Blood vomiting is defined as the regurgitation of fresh blood and indicates an upper GI bleeding; generally a stomach ulcer, a variceal bleeding or varicose vein underlies ?. Coffee grounds-like vomiting is vomiting of dark brown granular material that resembles coffee grounds. It is caused mostly in infiltration or already stalled bleeding in the upper GIT, the red hemoglobin has been converted by gastric acid in brown hematin.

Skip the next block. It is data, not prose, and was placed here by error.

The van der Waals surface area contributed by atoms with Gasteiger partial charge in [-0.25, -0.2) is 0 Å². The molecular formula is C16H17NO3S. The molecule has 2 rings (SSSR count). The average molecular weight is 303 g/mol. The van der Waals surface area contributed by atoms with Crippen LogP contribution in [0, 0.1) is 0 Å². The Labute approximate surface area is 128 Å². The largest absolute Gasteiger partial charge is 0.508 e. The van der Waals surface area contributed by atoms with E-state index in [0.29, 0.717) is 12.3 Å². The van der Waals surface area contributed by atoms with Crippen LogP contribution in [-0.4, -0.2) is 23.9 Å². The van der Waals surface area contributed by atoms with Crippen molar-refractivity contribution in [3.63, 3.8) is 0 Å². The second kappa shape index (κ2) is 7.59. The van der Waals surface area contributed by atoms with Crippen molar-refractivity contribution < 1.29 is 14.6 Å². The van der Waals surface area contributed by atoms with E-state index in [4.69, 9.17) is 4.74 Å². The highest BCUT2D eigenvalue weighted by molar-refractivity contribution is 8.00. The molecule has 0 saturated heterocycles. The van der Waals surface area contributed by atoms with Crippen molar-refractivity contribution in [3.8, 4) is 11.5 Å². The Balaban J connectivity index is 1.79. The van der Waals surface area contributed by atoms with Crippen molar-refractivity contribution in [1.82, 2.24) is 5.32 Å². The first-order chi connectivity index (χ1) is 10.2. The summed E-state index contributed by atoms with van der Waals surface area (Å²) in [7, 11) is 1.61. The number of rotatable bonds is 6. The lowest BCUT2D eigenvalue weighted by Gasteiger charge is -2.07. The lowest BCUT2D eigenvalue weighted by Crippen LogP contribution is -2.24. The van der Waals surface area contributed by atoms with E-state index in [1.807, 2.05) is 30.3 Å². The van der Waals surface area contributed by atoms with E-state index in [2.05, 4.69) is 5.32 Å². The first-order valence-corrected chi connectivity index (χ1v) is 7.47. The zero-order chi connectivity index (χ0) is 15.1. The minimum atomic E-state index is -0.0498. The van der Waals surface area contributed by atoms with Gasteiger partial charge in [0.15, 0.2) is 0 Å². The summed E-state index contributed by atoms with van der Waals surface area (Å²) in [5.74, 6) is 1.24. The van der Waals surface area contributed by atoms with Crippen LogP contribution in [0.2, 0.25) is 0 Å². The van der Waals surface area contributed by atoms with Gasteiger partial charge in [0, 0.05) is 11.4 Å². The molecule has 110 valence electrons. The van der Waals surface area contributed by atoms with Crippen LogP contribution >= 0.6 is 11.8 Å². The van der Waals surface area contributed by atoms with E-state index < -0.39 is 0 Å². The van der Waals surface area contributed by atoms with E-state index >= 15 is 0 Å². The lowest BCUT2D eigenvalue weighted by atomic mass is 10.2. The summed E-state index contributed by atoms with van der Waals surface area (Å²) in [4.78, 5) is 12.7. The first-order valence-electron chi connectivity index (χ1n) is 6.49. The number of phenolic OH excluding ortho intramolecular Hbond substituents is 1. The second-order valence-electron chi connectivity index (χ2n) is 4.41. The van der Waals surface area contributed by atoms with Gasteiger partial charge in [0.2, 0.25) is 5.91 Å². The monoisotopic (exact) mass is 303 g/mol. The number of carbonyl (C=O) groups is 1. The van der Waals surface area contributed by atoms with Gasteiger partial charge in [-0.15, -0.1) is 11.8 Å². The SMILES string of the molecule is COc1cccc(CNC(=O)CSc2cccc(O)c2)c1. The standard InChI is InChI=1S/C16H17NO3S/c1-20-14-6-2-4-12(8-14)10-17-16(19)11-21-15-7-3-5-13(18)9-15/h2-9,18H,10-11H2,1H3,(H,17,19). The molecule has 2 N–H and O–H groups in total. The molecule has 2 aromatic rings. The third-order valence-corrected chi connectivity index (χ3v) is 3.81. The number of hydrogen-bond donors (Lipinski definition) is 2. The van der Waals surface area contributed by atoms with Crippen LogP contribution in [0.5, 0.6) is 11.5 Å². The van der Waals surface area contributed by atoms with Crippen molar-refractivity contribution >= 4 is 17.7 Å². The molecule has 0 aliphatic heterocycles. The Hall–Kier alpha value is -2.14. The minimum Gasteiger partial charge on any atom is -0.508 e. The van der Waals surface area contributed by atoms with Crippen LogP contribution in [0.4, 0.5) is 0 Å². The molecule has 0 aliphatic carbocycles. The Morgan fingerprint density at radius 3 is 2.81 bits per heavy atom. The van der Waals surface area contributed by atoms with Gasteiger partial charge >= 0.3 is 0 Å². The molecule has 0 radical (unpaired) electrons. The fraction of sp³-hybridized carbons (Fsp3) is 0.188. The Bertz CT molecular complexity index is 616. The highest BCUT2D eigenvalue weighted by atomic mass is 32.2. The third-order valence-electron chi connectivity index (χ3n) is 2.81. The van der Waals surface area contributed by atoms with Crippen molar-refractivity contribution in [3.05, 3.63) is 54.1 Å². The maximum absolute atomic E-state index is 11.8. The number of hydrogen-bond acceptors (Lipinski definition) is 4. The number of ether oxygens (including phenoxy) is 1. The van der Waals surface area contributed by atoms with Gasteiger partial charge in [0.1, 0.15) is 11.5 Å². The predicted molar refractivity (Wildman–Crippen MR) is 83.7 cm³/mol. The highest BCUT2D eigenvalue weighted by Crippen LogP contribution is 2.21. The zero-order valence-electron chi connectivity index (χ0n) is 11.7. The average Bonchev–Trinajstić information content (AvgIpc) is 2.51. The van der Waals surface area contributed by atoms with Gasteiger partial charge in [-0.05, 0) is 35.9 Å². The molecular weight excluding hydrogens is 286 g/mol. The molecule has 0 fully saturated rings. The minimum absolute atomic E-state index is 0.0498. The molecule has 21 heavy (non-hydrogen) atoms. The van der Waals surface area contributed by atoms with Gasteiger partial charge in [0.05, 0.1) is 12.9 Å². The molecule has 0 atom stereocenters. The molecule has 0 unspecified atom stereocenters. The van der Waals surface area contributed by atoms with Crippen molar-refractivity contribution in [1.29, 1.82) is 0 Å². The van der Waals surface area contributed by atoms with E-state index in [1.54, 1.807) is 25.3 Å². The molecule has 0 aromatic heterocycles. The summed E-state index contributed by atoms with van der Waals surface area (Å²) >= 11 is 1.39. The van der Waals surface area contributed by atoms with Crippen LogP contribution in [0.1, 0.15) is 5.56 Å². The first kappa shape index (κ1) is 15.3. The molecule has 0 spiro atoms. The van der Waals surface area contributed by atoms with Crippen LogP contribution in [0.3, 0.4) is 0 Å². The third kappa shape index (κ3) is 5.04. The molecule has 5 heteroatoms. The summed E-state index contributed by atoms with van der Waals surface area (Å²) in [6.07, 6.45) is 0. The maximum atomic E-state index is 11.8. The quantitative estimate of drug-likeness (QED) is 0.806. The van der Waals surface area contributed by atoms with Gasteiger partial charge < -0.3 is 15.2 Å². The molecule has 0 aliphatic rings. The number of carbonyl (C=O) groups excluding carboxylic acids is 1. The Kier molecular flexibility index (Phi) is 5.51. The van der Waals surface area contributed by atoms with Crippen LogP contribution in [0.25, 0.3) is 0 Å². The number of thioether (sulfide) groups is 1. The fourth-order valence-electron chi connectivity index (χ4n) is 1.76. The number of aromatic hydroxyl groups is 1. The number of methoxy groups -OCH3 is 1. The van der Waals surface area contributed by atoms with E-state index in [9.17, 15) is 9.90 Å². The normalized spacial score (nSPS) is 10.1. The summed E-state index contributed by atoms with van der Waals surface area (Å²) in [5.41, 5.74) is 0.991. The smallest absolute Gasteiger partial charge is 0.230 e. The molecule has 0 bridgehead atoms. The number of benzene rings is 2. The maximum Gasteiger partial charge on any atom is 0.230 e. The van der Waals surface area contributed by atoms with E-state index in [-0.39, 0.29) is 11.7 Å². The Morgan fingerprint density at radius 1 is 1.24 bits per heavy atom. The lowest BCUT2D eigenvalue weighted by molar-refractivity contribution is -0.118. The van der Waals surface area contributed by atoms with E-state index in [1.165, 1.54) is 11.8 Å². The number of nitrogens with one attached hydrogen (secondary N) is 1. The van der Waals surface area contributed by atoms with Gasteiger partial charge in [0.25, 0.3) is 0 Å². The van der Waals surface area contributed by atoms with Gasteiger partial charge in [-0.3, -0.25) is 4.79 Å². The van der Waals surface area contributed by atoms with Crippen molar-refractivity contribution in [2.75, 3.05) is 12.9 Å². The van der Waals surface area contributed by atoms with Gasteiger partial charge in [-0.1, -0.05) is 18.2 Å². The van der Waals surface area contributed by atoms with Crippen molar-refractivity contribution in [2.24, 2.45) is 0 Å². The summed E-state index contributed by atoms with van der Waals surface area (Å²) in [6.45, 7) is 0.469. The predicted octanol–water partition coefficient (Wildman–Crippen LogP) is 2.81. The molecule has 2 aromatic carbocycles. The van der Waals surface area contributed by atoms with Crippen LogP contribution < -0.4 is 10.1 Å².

Gastrointestinal (GI) bleeding can occur and in the GIT from mouth to anus be visible or occult everywhere. The clinical picture depends on the location and extent of bleeding. Blood vomiting is defined as the regurgitation of fresh blood and indicates an upper GI bleeding; generally a stomach ulcer, a variceal bleeding or varicose vein underlies ?. Coffee grounds-like vomiting is vomiting of dark brown granular material that resembles coffee grounds. It is caused mostly in infiltration or already stalled bleeding in the upper GIT, the red hemoglobin has been converted by gastric acid in brown hematin. Under Hematochezia refers to a distinct blood in the rectum. He has generally indicate a lower gastrointestinal bleeding, but can also come from a severe bleeding in the upper GIT, when rapid passage of blood is carried out by the intestine. As melena is called black tarry stool. It typically comes from an upper GI bleeding, but the bleeding source may also be in the small intestine and in the right colon. Approximately 100-200 ml of blood in the upper GIT are necessary to the development of melena that after the bleeding has stopped and, still may persist for several days. Black stools which does not contain occult blood, can occur as a result of absorption of iron, bismuth, or various foods and should not be confused with melena. Chronic occult bleeding can occur anywhere in the GIT and be discovered by chemical testing of a stool sample. Acute, severe bleeding can also occur throughout the GIT. Patients may show signs of shock. Patients with ischemic heart disease can develop through the coronary blood loss stenocardia or myocardial infarction. GI bleeding can lead (kidney failure as a result of liver failure) to portosystemic encephalopathy or hepatorenal syndrome. Etiology There are many possible causes of bleeding (see Table: Common causes of GI bleeding), which are divided into the upper (above ligament of Treitz), that of the lower GIT and the small intestine. Bleeding from any cause occurred more likely and with greater severity in patients with chronic liver diseases (eg. As a result of alcohol abuse or chronic hepatitis) or hereditary bleeding disorders, or in those who are taking certain medications. Drugs that are associated with GI bleeding include anticoagulants (eg. As heparin, Wafarin), those that interfere with platelet function (eg. As aspirin and some other NSAIDs, clopidogrel, SSRI), and those which mucosal defense mechanisms affecting (z. B. NSAIDs). Common causes of GI bleeding Upper GIT duodenal ulcers (20-30%) stomach or Duodenalerosionen (20-30%) varices (15-20%) gastric ulcers (10-20%) Mallory-Weiss tear (5-10%) erosive esophagitis (5-10%) angioma (5-10%) arteriovenous malformations (<5%) Low gastrointestinal stromal GIT (the percentages vary according investigated age group) anal fissures angiodysplasia (vascular ectasia) colitis: radiation, ischemic, infectious colon polyps diverticular inflammatory bowel disease: Colitis / proctitis colitis, Crohn's internal hemorrhoids intestinal lesions (rare) Angioma arteriovenous malformation Meckel's diverticulum tumors clarify the hemodynamic stabilization with airway management, intravenous fluid replacement or transfusions is essential to the diagnostic evaluation before and during. History The history of existing disease should try to check amount and frequency of blood leaving. However, it may be difficult to estimate the quantity, since even small amounts (5-10 ml) of blood color the water opaque red in a toilet bowl and modest amounts of vomit blood an anxious patients appear to be large. However, most between blood streaks know to distinguish a few teaspoons and blood clots. Patients with hematemesis should be asked if the blood was deposed from the start with vomiting or after one (or multiple) bloodless vomiting. Patients with rectal bleeding should be asked whether pure blood was deposed; whether it was mixed with stool, pus or mucus, or if the blood simply clung to the chair or toilet paper. Those with bloody diarrhea should be asked to travel or other potential exposure to pathogens of the gastrointestinal tract. An overview of the symptoms should include the occurrence of abdominal pain, weight loss, easy bleeding or bruising, prior colonoscopy findings and anemia signs (eg. As weakness, easy fatigue, dizziness). The personal history should by previous gastrointestinal ask bleeding (diagnosed or undiagnosed), known inflammatory bowel disease, bleeding and liver disease, as well as by the use of drugs, the likelihood of bleeding or chronic liver disease (eg., Alcohol) erhöhen.Körperliche the general examination investigation focuses on the vital signs and other signs of hypovolemia shock or (z. B. tachycardia, tachypnea, pallor, sweating, oliguria, confusion) and anemia (z. B. pallor, sweating). Patients with less severe bleeding only a slight tachycardia (heart rate> 100) Orthostatic changes in pulse (a change of> 10 beats / min) or blood pressure (a change of ? 10 mmHg) often develop after an acute loss of ? 2 units of blood , However, orthostatic measurements in patients with severe bleeding (which may cause syncope) unwise and usually they lack sensitivity and specificity for the determination of intravascular volume, especially in the elderly. After external features of bleeding disorders (eg. B. petechiae, ecchymoses) is to be sought, as well as for evidence of chronic liver disease (eg. B. spider nevi, ascites, palmar) and portal hypertension (z. B. splenomegaly, dilated abdominal wall veins). A digital rectal examination is necessary for the detection of stool color, lesions and fissures. A anoscopy is performed to diagnose hemorrhoids. The chemical testing a stool sample for occult blood completes the investigation, if there is no discharge of blood occurred ist.Warnhinweise Several findings substantiate the suspicion of hypovolemia or hemorrhagic shock: syncope hypotension pallor sweating tachycardia Clinical Calculator: blood flow to the lower GI tract and risk of serious bleeding interpretation of the findings history and physical examination can diagnose approximately 50% of patients, but the results are seldom diagnostically and must be confirmed by further studies. Epigastric discomfort that can be alleviated by food or antacids can think of a peptic ulcer disease. On the other hand, many patients with bleeding ulcers have no history of pain. Weight loss and loss of appetite with or without a bowel changes indicate a gastrointestinal cancer. The existence of cirrhosis or chronic hepatitis in the history indicates an esophageal varices. Swallowing give an indication of esophageal cancer or stricture. Vomiting and retching before the occurrence of bleeding can think of a Mallory-Weiss tear of the esophagus, although about 50% of patients with Mallory-Weiss tear have no such history. A bleeding history (z. B. purpura, ecchymosis, hematuria) may indicate a bleeding diathesis (e.g., as hemophilia, hepatic failure). Bloody diarrhea, fever, and abdominal symptoms are suspected for the existence of an ischemic colitis, an inflammatory bowel disease (ulcerative colitis, Crohn’s disease) or for an infectious colitis (z. B. Shigella, Salmonella, Campylobacter, amebiasis). A Hematochezia indicates a diverticulosis or angiodysplasia. Fresh blood only on the toilet paper or on the surface of molded chair refers to internal hemorrhoids or fissures, while mixed with the stool blood indicating a more proximal source of bleeding. Fecal occult blood the first sign of colon cancer or a polyp may be, v. a. in patients> 45 years. Nose bleeding can be a source of bleeding in the nasopharynx suspect. Spider nevi, hepatosplenomegaly or ascites are the existence of a chronic liver disease and, accordingly, compatible with esophageal varices. Arteriovenous malformations, v. a. in the mucous membranes, point to hereditary hemorrhagic telangiectasia (Rendu-Osler-Weber syndrome). Telangiectasia in the nail bed and the GIT to an indication of a scleroderma or mixed connective tissue disease sein.Testverfahren Several tests are performed to confirm the diagnosis: total blood count, coagulation status and often other laboratory tests NGS for all patients with minimal rectal bleeding endoscopy for suspected bleeding upper gastrointestinal bleeding colonoscopy in the lower GIT (unless they are clearly caused by hemorrhoids) complete blood counts is required in patients with large volume or occult blood loss. In patients with increased bleeding and coagulation tests (eg. As platelet count, PT, PTT) and provisions of liver function tests (eg. B. bilirubin, alkaline phosphatase, albumin, AST, ALT,) must be performed. Blood typing and cross matching are now required for ongoing bleeding. The determination of hemoglobin and hematocrit should be repeated in patients with severe bleeding about every 6 h. In addition, one or more diagnostic testing methods are usually used. A nasogastric suction flushing treatment via gavage should be performed in all patients suspected of having an upper GI bleed (z. B. hematemesis, coffee-ground-like vomiting, melena, massive rectal bleeding) is. Blood in gastric aspirate indicates active bleeding in the upper GIT, however, show about 10% of patients with upper GI bleeding, no blood in the nasogastric tube. Coffee grounds-like vomiting suggests that the bleeding oozes or has already come to a standstill. If no active signs of bleeding exist, the feeding tube can be removed, otherwise they will be left to monitor an existing or recurrent bleeding. Bloodless, nichtbilliöser reflux is not considered a diagnostic aspirate. An upper endoscopy (examination of the esophagus, stomach and duodenum) is required at the upper GI bleeding. Because endoscopy may be both diagnostically and therapeutically, it should be carried out quickly in case of significant bleeding, but may be postponed h at Come to a halt or minimal bleeding for about the 24th Bariumkontrastdarstellungen the upper GIT play no role in acute bleeding, and the contrast agent used may obscure subsequent attempts to angiography. Angiography is helpful for the diagnosis of upper GI bleeding and allows basically certain therapeutic measures (eg. As embolization or infusion of vasoconstrictors). A sigmoidoscopy or a sigmoidoscope with flexible device may be sufficient in the acute situation in patients with typical symptoms of Hämorrhoidalblutung. For all other patients with hematochezia a colonoscopy is required, the – if not, there is a current circulation – can be electively performed after routine preparation. In such patients, a rapid preparation allowed (5-6 l polyethylene glycol, administered via NGS for 3-4 h) an adequate view in the investigation. If the colonoscopy can not represent the source of bleeding and bleeding a strong current is present (> 0.5-1 ml / min), one can locate with a angiography the source of bleeding. Some Angiographeure initially cause a scintigraphy to narrow the area of ??bleeding because angiography is less sensitive than scintigraphy. The diagnosis of a bleeding source in occult bleeding can be difficult because heme-positive stool bleeding may originate anywhere in the GIT. Endoscopy is the preferred method, wherein the symptomatology determines whether an examination is carried out first in the upper or lower GIT. A double contrast barium or sigmoidoscopy is always performed to investigate the lower GIT when a colonoscopy is not possible or is refused by the patient. If the results of upper endoscopy and colonoscopy not lead to diagnosis and persists occult blood in the stool, a small bowel barium enema, CT Enterographie, a small bowel endoscopy (enteroscopy), capsule endoscopy should (which uses a pill great little camera that is swallowed) a Erythrozytenszintigraphie and angiography are considered. The capsule endoscopy is of limited value in an actively bleeding patients. , Iv therapy airway management if necessary Fluid replacement blood transfusion when required In some cases, angiography or endoscopic hemostasis (See also the American College of Gastroenterology’s practice guidelines on management of the adult patient with acute lower GI bleeding and the practice guidelines on management of patients with ulcer bleeding.) Hematemesis, hematochezia or melena should be considered as an emergency. Recording to an intensive care unit with the assistance of gastroenterologists and surgeons is recommended in all patients with severe GI bleeding. The general treatment is aimed at maintaining a clear airway and circulatory stability. Hemostasis and other treatments depend on the cause of the bleeding. Respiratory A major cause of morbidity and mortality in patients with active upper GI bleeding is the aspiration of blood with the following respiratory impairment. To avoid this problem, should intubation in patients with impaired swallowing reflexes that stunned or dazed, be considered v. a. although in these patients an upper endoscopy performed soll.Flüssigkeitsersatz The intravenous access should be obtained immediately. Short, large-diameter (for example, 14- to 16-gauge) IV catheters are in the antecubital vein over a central venous catheter preferred unless a large (8.5 Fr) sheath is used. Infusions are initiated immediately, as with any patients with hypovolemia or hemorrhagic shock (intravenous fluid replacement). IGesunden adult are administered normal saline in 500 to 1000 mL portions until the signs of hypovolemia have regressed – up to a maximum of 2 liters (in children 20 ml / kg, which may be repeated once). Patients who can not be adequately stabilized in this way, get packed red blood cells transfused. The transfusions are continued until the intravascular volume is restored, then corresponding to the current blood loss. The transfusion in elderly patients or those with coronary heart disease are terminated when the hematocrit at 30% remains stable and the patient is not symptomatic. Younger patients or those with chronic bleeding received no transfusion usually, unless the hematocrit falls below <23 or there are symptoms such as dyspnea or symptoms of coronary ischemia. The platelet count should be closely monitored, a platelet transfusion may be necessary in severe bleeding. Patients who are taking Thrombozytenaggregationsshemmer (z. B. clopidogrel, acetylsalicylic acid), have a platelet dysfunction, which often leads to increased bleeding. Platelet transfusions should be considered if persist in patients taking these drugs, severe ongoing bleeding, although residual amounts of circulating drug (v. A. Clopidogrel) may inactivate transfused platelets. FFP should transfused every 4 units of packed red cells werden.Hämostase GI bleeding suspend spontaneously at about 80% of patients. The remaining patients require intervention. The type of treatment depends on the blood flow localization. Early intervention to control bleeding v. a. important for elderly patients to keep mortality low. In existing peptic ulceration or recurrent bleeding be with endoscopic coagulation (by bipolar electrocoagulation with injection of the sclerosant with thermocoagulation, clips or laser) treated. Not Bleeding vessels that are visible in the ulcer base, are also addressed. If endoscopy does not suspend the circulation, an angiographic embolization of the bleeding vessel can be tried or surgery is required to transfer sew the bleeding site. If the patient has been medically treated for peptic ulcer disease, but has recurrent bleeding, surgeons perform simultaneously Acid reducing operation (Operational procedures). An active variceal bleeding can be supplied with endoscopic banding, sclerotherapy or with a transjugular intrahepatic shunt (TIPS). Severe, continuous, by diverticulum or Angioma-related bleeding of the lower GIT can sometimes colonoscopy by clamping, electrocautery, by coagulation with a thermal probe or by injection of diluted epinephrine be controlled. Polyps may be removed by means of a sling or cauterization. Should these methods be ineffective or impossible angiography with embolization or infusion of vasopressin can lead to success. However, since the collateral blood supply in the intestine is limited, make angiographic techniques represent a significant risk in terms of intestinal ischemia or infarction, unless super selective catheter techniques are used. In most studies, the rate of ischemic complications is <5%. Vasopressin infusions chance is on a hemostasis at about 80%, but it comes at about 50% of patients to recurrent bleeding. In addition, there is a risk of a rise in blood pressure and coronary ischemia. Moreover, the angiography to locate the exact source of bleeding can be used. An operative intervention can with ongoing bleeding in the lower gastrointestinal tract (requiring> 6 transfusion units) may be required in patients; the localization of the bleeding is particularly important in these cases. If the bleeding source can not be located, a subtotal colectomy is recommended. A blind hemicolectomy (without preoperative identification of the source of bleeding) is a much higher mortality risk than a targeted segment resection and does not remove the bleeding site; the rate of recurrent bleeding is 40%. However, the investigation measures must be carried out quickly in order not to unnecessarily delay the surgery. In patients who received> 10 units packed red blood cells, the mortality rate is about 30%. Acute or chronic bleeding as a result of internal hemorrhoids suspend usually spontaneously. Patients with recurrent bleeding are anoskopisch supplied with rubber band ligation, injection, coagulation or surgery. Geriatric Essentials in elderly patients hemorrhoids and colon cancer are the most common causes of minor bleeding. Peptic ulcer disease, diverticular disease and angiodysplasia are the most common causes of severe bleeding. Variceal bleeding is less common than in younger patients. A massive GI bleeding is poorly tolerated by elderly patients. The diagnosis must be made quickly, and the treatment should start earlier than in younger patients better tolerate the repeated bleeding episodes. Important points Rectal bleeding may result from upper or lower GI bleeding. Orthostatic changes in vital signs are unreliable markers for severe bleeding. About 80% of patients the bleeding ceases spontaneously; various endoscopic techniques are usually the first choice for the other cases. For more information (The American College of Gastroenterology’s practice guidelines on management of the adult patient with acute lower GI bleeding.) (The American College of Gastroenterology’s practice guidelines for management of patients with ulcer of bleeding)